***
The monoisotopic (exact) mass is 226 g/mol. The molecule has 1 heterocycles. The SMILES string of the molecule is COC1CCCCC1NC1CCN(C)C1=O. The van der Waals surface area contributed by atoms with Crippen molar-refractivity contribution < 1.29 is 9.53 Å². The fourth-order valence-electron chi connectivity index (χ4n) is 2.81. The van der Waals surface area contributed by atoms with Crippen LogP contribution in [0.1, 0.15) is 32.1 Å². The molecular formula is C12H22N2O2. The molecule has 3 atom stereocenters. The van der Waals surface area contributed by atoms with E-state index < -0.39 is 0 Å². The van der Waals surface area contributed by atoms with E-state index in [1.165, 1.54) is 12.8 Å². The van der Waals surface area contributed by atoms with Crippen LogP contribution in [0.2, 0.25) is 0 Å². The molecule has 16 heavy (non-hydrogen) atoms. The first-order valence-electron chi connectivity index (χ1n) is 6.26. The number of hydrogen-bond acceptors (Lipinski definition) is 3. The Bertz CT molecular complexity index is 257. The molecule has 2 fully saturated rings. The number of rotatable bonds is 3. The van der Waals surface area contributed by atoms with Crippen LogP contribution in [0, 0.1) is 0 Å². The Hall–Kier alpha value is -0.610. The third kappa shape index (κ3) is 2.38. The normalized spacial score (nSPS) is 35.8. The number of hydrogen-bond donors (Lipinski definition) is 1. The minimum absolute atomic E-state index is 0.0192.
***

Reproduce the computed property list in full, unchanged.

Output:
The monoisotopic (exact) mass is 226 g/mol. The molecule has 1 heterocycles. The SMILES string of the molecule is COC1CCCCC1NC1CCN(C)C1=O. The van der Waals surface area contributed by atoms with Crippen molar-refractivity contribution < 1.29 is 9.53 Å². The fourth-order valence-electron chi connectivity index (χ4n) is 2.81. The van der Waals surface area contributed by atoms with Crippen LogP contribution in [0.1, 0.15) is 32.1 Å². The molecular formula is C12H22N2O2. The molecule has 3 atom stereocenters. The van der Waals surface area contributed by atoms with E-state index < -0.39 is 0 Å². The van der Waals surface area contributed by atoms with E-state index in [1.165, 1.54) is 12.8 Å². The van der Waals surface area contributed by atoms with Crippen LogP contribution in [0.2, 0.25) is 0 Å². The molecule has 16 heavy (non-hydrogen) atoms. The first-order valence-electron chi connectivity index (χ1n) is 6.26. The number of hydrogen-bond acceptors (Lipinski definition) is 3. The Bertz CT molecular complexity index is 257. The molecule has 2 fully saturated rings. The number of rotatable bonds is 3. The van der Waals surface area contributed by atoms with Crippen LogP contribution in [0, 0.1) is 0 Å². The Hall–Kier alpha value is -0.610. The third kappa shape index (κ3) is 2.38. The normalized spacial score (nSPS) is 35.8. The number of hydrogen-bond donors (Lipinski definition) is 1. The minimum absolute atomic E-state index is 0.0192.